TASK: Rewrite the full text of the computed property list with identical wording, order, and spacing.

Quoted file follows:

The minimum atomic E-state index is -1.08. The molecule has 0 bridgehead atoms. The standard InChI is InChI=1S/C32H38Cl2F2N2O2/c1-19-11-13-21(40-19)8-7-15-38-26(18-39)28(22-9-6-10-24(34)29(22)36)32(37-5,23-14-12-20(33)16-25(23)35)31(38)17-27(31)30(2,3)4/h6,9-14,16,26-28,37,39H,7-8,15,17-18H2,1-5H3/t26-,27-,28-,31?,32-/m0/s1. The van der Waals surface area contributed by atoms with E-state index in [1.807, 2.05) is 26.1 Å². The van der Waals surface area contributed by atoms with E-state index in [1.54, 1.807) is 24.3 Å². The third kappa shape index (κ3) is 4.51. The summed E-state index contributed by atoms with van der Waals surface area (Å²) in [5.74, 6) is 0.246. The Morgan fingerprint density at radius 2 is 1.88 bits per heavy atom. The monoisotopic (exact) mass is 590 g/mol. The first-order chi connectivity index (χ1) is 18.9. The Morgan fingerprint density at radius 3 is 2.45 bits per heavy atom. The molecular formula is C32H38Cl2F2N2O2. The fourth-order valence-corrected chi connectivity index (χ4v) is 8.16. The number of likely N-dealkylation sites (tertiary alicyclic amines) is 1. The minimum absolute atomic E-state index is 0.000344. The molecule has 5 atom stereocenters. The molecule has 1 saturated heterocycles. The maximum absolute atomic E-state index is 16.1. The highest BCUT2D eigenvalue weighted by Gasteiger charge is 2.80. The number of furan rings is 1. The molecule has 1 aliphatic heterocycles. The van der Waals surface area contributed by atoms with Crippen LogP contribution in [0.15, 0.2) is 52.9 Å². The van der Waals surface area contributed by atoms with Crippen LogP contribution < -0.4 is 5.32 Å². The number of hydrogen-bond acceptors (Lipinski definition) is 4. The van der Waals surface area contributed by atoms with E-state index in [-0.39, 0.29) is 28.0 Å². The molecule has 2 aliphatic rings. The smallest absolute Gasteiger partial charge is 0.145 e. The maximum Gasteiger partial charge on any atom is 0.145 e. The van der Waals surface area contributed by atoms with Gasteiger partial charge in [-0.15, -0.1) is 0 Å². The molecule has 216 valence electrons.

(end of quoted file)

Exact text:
The minimum atomic E-state index is -1.08. The molecule has 0 bridgehead atoms. The standard InChI is InChI=1S/C32H38Cl2F2N2O2/c1-19-11-13-21(40-19)8-7-15-38-26(18-39)28(22-9-6-10-24(34)29(22)36)32(37-5,23-14-12-20(33)16-25(23)35)31(38)17-27(31)30(2,3)4/h6,9-14,16,26-28,37,39H,7-8,15,17-18H2,1-5H3/t26-,27-,28-,31?,32-/m0/s1. The van der Waals surface area contributed by atoms with E-state index in [1.807, 2.05) is 26.1 Å². The van der Waals surface area contributed by atoms with E-state index in [1.54, 1.807) is 24.3 Å². The third kappa shape index (κ3) is 4.51. The summed E-state index contributed by atoms with van der Waals surface area (Å²) in [5.74, 6) is 0.246. The Morgan fingerprint density at radius 2 is 1.88 bits per heavy atom. The monoisotopic (exact) mass is 590 g/mol. The first-order chi connectivity index (χ1) is 18.9. The Morgan fingerprint density at radius 3 is 2.45 bits per heavy atom. The molecular formula is C32H38Cl2F2N2O2. The fourth-order valence-corrected chi connectivity index (χ4v) is 8.16. The number of likely N-dealkylation sites (tertiary alicyclic amines) is 1. The minimum absolute atomic E-state index is 0.000344. The molecule has 5 atom stereocenters. The molecule has 1 saturated heterocycles. The maximum absolute atomic E-state index is 16.1. The highest BCUT2D eigenvalue weighted by Gasteiger charge is 2.80. The number of furan rings is 1. The molecule has 1 aliphatic heterocycles. The van der Waals surface area contributed by atoms with Crippen LogP contribution in [0.15, 0.2) is 52.9 Å². The van der Waals surface area contributed by atoms with Crippen LogP contribution < -0.4 is 5.32 Å². The number of hydrogen-bond acceptors (Lipinski definition) is 4. The van der Waals surface area contributed by atoms with E-state index in [-0.39, 0.29) is 28.0 Å². The molecule has 2 aliphatic rings. The smallest absolute Gasteiger partial charge is 0.145 e. The maximum Gasteiger partial charge on any atom is 0.145 e. The van der Waals surface area contributed by atoms with Gasteiger partial charge in [-0.15, -0.1) is 0 Å². The molecule has 216 valence electrons.